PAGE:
Printer Friendly Email a Friend PDF

Acupuncture Today – March, 2003, Vol. 04, Issue 03

Maryland Institute of Traditional Chinese Medicine Closes

By Editorial Staff

BETHESDA, Md. -- On Dec. 18, 2002, the Maryland Institute of Traditional Chinese Medicine (MITCM) shut its doors for good after having its accreditation revoked by the Accreditation Commission for Acupuncture and Oriental Medicine and being cited for numerous violations by the Maryland Higher Education Commission (MHEC).

Students enrolled at the school may continue their studies via a teach-out agreement with the Tai Sophia Institute in Laurel.

MITCM began instruction in February 1992 with a three-year professional master's level program in acupuncture. It quickly rose among the ranks of the nation's acupuncture schools, gaining candidate status from the Accreditation Commission in 1994 and becoming fully accredited in May, 1998. In a description of the school on the Web site, MITCM was noted for the quality of its education; an excerpt said that the chairs of the acupuncture, clinical training and herbology departments were all "top graduates of their classes ... and are dedicated and highly motivated teachers."1

But the institute existed less than five years before internal conflicts began to take their toll. The first real hint of any trouble came last fall, when the school received a "Notice of Deficiencies" from the higher education commission. In the notice, MITCM was served with a broad number of violations, including citations for:

  • admissions violations;
  • program delivery violations;
  • failure to maintain sufficient faculty to provide an adequate education for students;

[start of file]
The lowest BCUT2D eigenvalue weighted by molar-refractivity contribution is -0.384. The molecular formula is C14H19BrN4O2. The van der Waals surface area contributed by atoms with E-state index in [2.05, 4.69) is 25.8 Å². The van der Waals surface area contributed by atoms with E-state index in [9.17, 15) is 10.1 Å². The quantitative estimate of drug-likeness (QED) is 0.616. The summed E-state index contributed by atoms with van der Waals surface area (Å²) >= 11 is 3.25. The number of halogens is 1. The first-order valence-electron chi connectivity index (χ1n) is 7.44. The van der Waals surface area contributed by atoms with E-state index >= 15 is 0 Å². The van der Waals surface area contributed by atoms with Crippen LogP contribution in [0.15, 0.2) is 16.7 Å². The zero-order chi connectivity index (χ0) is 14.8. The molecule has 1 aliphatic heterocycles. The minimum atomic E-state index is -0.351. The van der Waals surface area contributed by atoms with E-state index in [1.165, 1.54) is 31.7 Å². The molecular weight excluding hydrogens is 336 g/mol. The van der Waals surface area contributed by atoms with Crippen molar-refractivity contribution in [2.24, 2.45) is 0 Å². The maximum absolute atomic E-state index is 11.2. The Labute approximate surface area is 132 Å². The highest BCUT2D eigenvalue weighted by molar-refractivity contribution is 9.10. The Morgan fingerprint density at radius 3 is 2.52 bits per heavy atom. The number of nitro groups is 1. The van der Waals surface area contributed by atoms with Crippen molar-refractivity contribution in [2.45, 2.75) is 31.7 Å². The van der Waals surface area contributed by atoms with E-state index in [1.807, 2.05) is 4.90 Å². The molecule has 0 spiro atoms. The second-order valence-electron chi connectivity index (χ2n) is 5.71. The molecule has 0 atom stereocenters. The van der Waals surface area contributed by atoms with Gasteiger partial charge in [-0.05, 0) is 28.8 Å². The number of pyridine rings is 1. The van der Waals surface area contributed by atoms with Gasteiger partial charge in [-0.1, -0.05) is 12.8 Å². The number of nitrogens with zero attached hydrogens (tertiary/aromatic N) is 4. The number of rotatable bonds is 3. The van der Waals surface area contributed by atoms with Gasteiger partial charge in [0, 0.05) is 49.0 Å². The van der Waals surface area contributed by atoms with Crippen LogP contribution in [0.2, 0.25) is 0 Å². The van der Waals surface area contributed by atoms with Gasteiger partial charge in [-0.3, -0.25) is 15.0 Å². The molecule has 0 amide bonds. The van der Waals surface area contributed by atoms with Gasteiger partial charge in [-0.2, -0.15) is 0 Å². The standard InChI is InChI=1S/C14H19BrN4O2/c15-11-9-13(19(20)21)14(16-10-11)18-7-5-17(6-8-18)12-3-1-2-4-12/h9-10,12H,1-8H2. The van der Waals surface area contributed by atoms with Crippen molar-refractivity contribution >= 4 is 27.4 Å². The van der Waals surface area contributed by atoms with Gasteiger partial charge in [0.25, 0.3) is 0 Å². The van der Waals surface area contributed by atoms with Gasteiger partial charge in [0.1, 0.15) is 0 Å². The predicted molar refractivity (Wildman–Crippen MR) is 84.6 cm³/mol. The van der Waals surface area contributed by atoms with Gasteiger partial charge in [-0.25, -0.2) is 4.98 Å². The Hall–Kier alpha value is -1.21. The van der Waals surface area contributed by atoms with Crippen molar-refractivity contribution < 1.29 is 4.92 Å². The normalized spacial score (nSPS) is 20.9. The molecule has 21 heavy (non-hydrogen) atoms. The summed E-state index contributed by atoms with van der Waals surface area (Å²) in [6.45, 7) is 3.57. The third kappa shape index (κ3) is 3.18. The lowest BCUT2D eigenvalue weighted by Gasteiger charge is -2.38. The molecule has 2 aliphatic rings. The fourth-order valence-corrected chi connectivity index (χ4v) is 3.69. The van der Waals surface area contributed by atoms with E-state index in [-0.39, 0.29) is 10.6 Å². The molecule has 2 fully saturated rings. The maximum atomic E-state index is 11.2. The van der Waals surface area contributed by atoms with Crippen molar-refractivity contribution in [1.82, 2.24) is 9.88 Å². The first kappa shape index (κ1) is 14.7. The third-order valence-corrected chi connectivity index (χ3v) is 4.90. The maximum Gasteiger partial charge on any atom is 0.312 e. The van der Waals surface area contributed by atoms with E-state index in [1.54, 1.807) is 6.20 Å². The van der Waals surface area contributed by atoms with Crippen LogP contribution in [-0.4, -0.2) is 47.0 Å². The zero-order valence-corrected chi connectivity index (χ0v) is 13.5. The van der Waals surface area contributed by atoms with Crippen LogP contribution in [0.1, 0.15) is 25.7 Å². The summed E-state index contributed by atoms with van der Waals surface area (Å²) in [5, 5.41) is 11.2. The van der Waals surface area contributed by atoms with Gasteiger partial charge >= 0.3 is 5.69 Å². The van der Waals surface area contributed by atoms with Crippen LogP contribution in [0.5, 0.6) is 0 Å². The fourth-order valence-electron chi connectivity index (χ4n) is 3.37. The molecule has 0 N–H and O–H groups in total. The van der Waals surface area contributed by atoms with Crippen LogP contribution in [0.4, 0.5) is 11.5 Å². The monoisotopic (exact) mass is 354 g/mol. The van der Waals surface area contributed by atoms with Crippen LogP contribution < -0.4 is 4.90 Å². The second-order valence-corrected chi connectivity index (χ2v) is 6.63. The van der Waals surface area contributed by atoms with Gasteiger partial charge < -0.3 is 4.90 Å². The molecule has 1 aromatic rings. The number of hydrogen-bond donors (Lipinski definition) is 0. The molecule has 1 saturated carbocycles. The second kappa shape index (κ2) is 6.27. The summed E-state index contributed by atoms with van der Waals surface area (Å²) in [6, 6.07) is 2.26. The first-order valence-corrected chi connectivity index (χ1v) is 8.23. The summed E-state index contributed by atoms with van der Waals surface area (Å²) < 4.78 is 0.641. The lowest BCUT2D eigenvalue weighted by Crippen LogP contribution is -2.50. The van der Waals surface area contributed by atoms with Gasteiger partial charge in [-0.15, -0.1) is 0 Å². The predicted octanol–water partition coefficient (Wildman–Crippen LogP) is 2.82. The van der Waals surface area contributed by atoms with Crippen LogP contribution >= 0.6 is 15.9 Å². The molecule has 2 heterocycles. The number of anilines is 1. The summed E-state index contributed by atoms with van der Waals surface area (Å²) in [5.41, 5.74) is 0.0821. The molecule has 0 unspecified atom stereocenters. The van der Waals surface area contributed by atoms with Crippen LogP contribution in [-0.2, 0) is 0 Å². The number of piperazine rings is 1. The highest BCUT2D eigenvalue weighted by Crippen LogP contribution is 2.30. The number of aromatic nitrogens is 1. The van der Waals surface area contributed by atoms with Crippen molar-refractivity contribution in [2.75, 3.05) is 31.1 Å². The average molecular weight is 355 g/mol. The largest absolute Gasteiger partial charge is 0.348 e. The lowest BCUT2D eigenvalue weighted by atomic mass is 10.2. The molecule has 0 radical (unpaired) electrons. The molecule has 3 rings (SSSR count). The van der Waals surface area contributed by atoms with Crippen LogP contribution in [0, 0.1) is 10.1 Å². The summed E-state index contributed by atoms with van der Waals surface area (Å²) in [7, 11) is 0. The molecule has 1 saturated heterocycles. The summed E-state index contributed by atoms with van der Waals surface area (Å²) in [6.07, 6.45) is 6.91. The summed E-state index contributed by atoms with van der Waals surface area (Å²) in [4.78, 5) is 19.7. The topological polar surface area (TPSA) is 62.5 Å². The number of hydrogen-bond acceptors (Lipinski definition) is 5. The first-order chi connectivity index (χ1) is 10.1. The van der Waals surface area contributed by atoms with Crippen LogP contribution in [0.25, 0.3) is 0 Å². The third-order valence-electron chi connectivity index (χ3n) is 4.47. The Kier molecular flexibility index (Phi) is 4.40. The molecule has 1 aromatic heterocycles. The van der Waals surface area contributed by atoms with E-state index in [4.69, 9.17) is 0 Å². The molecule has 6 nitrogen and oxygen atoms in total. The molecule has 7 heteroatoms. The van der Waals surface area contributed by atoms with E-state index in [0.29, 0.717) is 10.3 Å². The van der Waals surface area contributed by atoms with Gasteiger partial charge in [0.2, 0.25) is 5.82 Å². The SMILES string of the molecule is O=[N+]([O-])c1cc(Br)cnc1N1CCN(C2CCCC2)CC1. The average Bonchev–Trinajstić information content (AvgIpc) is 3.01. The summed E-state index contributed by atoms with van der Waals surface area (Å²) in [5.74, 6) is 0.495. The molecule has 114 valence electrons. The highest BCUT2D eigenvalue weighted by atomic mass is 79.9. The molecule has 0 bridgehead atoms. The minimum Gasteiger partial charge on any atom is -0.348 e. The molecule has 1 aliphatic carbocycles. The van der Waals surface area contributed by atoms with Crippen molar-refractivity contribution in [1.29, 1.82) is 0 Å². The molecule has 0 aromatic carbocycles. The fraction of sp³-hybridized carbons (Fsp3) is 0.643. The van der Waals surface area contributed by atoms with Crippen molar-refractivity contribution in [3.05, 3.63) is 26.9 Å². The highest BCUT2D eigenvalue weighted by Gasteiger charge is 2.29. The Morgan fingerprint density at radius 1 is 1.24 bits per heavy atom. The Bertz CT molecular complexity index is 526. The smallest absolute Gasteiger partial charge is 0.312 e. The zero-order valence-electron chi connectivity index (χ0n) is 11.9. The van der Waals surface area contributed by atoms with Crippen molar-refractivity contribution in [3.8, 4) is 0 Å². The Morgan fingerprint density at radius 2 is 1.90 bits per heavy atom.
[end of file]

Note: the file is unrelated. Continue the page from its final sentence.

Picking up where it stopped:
• failure to maintain sufficient staff to serve student needs; and
  • excessive staff turnover.

In particular, the MHEC found the institute had violated its own admission standards by enrolling students who lacked sufficient skills in English and had not completed prerequisite courses in anatomy and physiology. The situation took a turn for the worse in October 2002, when most of the school's instructors resigned in a show of protest against the school's leadership.

The MHEC wasn't the only agency to take issue with the institute's affairs. On Nov. 18, 2002, the Accreditation Commission revoked MITCM's accreditation, based on findings that the school did not meet several essential requirements or criteria to remain accredited.

"The program does not possess either the governance or administrative leadership to conduct a program which meets ACAOM's accreditation standards," the Accreditation Commission wrote in a report of its findings. "Nor does the program have sufficient qualified staff and faculty to conduct a viable acupuncture program consistent with ACAOM's requirements."

The Accreditation Commission added that the failure of MITCM's administration to govern the institution created "an environment that is not conducive to learning, that has disrupted the ability of students to receive a proper education, and that has resulted in the program's inability to meet many critical ACAOM accreditation standards."2